A Mom Watched Her Autistic Son Bond With His Service Dog, & Her Reaction Will Make You Cry


A nonprofit that works to connect service animals with kids with disabilities captured an amazing moment between a little boy and his new service dog. But it wasn't the little boy that tugged at the internet's heart strings so much as it was his mom's reaction to seeing them together for the first time. This photo of a mom watching her autistic son bond with his service dog will definitely make you cry.

The group, 4 Paws For Ability, works to make sure that children with disabilities who could benefit from a service animal are able to have one. They also work with veterans, pairing them with service animals too. On Oct. 18, the organization posted a photo to their Facebook page showing a 5-year-old autistic boy named Kai who had just met his new service dog, Tornado. Kai, who lives abroad with his mom, has been waiting for a service dog for two years.

His mother wrote a heartwarming letter about the moment captured by the photo:

The post has been shared more than 12,000 times on Facebook, and Kai and Tornado's story has captured the internet's hearts. As his mom mentioned, children with autism often have difficulty with touch. Some will never be comfortable being held or hugged, or even holding hands. Autism, a neurological condition that impacts how a person processes the sensory world around them, can make senses like sound and touch very uncomfortable and overstimulating.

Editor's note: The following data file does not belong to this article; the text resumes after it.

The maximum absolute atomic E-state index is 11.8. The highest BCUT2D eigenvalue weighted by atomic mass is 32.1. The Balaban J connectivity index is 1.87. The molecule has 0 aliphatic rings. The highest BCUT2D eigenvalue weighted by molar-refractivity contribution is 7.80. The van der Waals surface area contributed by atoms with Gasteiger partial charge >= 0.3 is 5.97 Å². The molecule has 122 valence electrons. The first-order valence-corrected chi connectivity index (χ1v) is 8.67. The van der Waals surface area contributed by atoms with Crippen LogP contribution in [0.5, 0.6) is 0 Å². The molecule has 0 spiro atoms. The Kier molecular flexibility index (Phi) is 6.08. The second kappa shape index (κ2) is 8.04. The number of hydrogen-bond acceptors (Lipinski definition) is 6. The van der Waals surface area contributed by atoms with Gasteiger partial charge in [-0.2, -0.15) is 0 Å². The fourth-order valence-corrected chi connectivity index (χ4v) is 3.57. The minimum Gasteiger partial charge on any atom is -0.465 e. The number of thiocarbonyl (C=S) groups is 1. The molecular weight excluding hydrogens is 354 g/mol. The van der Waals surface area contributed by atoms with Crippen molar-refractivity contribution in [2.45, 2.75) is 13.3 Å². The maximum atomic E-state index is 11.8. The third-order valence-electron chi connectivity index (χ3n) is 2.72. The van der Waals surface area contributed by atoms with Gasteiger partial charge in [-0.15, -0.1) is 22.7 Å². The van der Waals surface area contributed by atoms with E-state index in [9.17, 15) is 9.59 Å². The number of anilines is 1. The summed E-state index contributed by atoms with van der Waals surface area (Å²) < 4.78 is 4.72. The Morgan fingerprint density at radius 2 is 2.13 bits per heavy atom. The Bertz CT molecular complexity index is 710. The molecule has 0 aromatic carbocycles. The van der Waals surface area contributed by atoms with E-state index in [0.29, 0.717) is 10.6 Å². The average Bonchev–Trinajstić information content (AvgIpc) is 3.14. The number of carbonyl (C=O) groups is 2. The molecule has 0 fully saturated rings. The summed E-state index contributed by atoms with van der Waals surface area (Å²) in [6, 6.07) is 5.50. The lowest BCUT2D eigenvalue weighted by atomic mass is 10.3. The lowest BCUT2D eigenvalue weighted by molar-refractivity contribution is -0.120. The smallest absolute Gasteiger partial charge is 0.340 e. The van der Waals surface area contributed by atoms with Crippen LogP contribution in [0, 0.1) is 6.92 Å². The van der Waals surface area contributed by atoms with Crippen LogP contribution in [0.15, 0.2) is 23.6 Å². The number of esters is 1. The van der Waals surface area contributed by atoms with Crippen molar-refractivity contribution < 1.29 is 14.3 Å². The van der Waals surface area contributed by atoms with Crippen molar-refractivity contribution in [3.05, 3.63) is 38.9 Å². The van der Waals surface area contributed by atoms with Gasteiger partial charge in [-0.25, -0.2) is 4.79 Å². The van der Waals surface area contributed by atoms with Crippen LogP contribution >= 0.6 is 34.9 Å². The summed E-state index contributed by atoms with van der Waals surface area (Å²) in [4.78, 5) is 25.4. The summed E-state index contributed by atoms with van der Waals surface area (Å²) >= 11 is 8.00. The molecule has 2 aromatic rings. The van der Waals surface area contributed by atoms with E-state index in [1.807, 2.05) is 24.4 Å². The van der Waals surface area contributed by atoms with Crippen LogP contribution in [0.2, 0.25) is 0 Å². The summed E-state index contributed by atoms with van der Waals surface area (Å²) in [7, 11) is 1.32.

Writer Temple Grandin arrives on the red carpet for the 68th annual Golden Globe awards at the Beverly Hilton Hotel in Beverly Hills, California January 16, 2011. AFP PHOTO / Robyn Beck (Photo credit should read ROBYN BECK/AFP/Getty Images)

While it may be true of human interactions, many children with autism bond exceptionally well with animals. The most famous example being scientist and author Temple Grandin, who has created an entire career around working with cattle. In her memoir, Thinking In Pictures, Grandin beautifully explained what it's like for her to live with autism. In her subsequent books, she's discussed how animals have had an immeasurably positive impact on her life and career, and how we all can learn a lot from having them in our lives, whether we have autism or not.

Service animals are more than just companions for the people they work with: in fact, they're about as far from being a pet as an animal can get. Dogs in particular can be trained to perform tasks for people with physical limitations, help the visually impaired navigate, and even be trained to detect seizure activity in epileptics. As for Kai and his new buddy Tornado, they're about to embark on a journey made richer because they are in each other's lives.